Sometimes when I overwhelm myself – and let’s be honest only I can overwhelm me and I am really good at it – I just look at the sky. Ironically it grounds me. Maybe it’s the literal act of looking up. I could gaze at it for hours, getting lost in the speed of clouds and changing light.
For a whole year I posted a photo of the sky everyday on Facebook. I gave it different personalities that made glib and snarky comments. When I stopped, way more people noticed than I would have expected. People love the sky.
Every possibility, every wish, every desire is held by the sky.
On a dreary day recently I was riding with a friend who was mired in a case of the blues. The sky outside mirrored her mood; full of rolling white gray clouds with dark edges racing past one another. Then, for less than a minute there was a gap in the clouds that allowed the smallest, brightest blue patch to emerge. There was so much information revealed in that spot of sky.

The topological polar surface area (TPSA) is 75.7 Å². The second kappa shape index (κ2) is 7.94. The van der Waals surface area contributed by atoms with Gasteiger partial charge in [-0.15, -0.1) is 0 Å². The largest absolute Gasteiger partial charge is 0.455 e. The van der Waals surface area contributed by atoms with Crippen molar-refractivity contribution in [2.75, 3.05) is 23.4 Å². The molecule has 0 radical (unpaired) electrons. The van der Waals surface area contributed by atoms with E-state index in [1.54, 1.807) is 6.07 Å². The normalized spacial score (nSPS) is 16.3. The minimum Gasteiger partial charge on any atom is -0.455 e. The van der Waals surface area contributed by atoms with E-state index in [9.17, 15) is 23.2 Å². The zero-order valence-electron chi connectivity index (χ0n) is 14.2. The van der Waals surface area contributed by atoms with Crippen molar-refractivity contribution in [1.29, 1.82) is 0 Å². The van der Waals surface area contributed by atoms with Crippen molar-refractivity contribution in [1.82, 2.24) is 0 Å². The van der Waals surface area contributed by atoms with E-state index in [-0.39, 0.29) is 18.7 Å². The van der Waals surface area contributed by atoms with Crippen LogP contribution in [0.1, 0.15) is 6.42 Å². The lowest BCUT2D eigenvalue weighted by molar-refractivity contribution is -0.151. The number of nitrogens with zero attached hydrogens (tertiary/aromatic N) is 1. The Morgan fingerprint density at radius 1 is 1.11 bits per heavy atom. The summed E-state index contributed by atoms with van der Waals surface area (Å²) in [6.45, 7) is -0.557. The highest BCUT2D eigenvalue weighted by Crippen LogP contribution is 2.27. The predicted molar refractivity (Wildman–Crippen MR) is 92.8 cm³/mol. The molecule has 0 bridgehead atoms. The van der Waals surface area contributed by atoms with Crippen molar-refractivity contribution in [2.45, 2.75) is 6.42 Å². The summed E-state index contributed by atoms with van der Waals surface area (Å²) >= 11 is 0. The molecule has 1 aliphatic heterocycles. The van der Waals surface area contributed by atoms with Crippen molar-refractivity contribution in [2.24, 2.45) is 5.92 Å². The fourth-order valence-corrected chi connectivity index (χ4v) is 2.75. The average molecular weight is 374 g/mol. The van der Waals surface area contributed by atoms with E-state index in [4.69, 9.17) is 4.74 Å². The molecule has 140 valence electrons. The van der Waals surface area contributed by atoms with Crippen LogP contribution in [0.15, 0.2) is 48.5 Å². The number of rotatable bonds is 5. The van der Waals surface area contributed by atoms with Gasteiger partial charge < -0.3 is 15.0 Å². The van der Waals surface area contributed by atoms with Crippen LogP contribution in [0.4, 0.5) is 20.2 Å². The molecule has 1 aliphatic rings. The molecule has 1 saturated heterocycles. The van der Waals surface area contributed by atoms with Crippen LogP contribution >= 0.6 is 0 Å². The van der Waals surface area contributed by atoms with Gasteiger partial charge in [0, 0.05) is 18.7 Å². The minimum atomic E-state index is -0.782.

This little patch of blue had a big story to tell.
I had been studying yoga – the philosophy every bit as much, or maybe more than, the postures – for several years. In yoga “pure consciousness” is a hot topic. It’s everything. The true self. One of my teachers describes it as capacity, like the sky. The sky allows clouds and airplanes and birds to pass through it without changing it. We, on our soul level, are like the sky.
This is a big concept to fathom. It is difficult to imagine the size of something without edges, without boundaries. The mind wants to put a limit on things. But like the sky, consciousness is limitless.
The clouds do not change the sky behind it. The smoke, smog and rain only temporarily cover the sky, but it is always there and always blue.
The true self, pure consciousness is always there, unchanged, unspoiled, perfect. It merely becomes hidden beneath fear, worry, anxiety, feelings and emotions, by the need to be right or seen, by the ego.
The tiny patch of blue sky tells my friend that the clouds of sadness are temporary. What it tells me is that there’s no need to become overwhelmed. The true self is always there, resting in awareness. Without edges.
[Photo: Taken this morning. At least six months after that gray day.]